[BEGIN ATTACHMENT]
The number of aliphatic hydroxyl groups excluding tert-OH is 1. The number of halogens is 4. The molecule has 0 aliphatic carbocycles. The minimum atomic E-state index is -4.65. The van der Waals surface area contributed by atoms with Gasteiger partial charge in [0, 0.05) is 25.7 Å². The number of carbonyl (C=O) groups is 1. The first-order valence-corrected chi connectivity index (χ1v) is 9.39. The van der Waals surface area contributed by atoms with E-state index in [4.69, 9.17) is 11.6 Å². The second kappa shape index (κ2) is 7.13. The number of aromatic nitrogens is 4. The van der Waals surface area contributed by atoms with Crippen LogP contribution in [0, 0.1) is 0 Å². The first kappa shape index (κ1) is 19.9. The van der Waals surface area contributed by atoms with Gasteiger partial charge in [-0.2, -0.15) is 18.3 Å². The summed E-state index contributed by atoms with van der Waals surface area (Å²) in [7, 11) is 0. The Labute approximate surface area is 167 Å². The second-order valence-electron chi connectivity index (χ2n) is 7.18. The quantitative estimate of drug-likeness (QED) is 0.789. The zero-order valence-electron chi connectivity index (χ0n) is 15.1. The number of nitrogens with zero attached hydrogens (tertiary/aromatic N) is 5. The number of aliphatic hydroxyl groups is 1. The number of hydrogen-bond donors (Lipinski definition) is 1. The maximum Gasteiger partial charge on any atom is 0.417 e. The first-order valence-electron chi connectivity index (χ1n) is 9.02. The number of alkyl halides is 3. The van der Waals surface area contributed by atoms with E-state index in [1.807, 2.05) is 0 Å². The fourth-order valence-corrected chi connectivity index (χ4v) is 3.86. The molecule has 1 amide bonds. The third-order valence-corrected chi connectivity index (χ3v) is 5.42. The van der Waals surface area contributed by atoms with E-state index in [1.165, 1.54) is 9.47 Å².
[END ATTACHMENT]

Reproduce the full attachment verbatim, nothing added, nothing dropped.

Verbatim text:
The number of aliphatic hydroxyl groups excluding tert-OH is 1. The number of halogens is 4. The molecule has 0 aliphatic carbocycles. The minimum atomic E-state index is -4.65. The van der Waals surface area contributed by atoms with Gasteiger partial charge in [0, 0.05) is 25.7 Å². The number of carbonyl (C=O) groups is 1. The first-order valence-corrected chi connectivity index (χ1v) is 9.39. The van der Waals surface area contributed by atoms with E-state index in [4.69, 9.17) is 11.6 Å². The second kappa shape index (κ2) is 7.13. The number of aromatic nitrogens is 4. The van der Waals surface area contributed by atoms with Crippen LogP contribution in [0, 0.1) is 0 Å². The first kappa shape index (κ1) is 19.9. The van der Waals surface area contributed by atoms with Gasteiger partial charge in [-0.2, -0.15) is 18.3 Å². The summed E-state index contributed by atoms with van der Waals surface area (Å²) in [7, 11) is 0. The Labute approximate surface area is 167 Å². The second-order valence-electron chi connectivity index (χ2n) is 7.18. The quantitative estimate of drug-likeness (QED) is 0.789. The zero-order valence-electron chi connectivity index (χ0n) is 15.1. The number of nitrogens with zero attached hydrogens (tertiary/aromatic N) is 5. The number of aliphatic hydroxyl groups is 1. The number of hydrogen-bond donors (Lipinski definition) is 1. The maximum Gasteiger partial charge on any atom is 0.417 e. The first-order valence-electron chi connectivity index (χ1n) is 9.02. The number of alkyl halides is 3. The van der Waals surface area contributed by atoms with E-state index in [1.807, 2.05) is 0 Å². The fourth-order valence-corrected chi connectivity index (χ4v) is 3.86. The molecule has 1 amide bonds. The third-order valence-corrected chi connectivity index (χ3v) is 5.42. The van der Waals surface area contributed by atoms with E-state index in [1.165, 1.54) is 9.47 Å².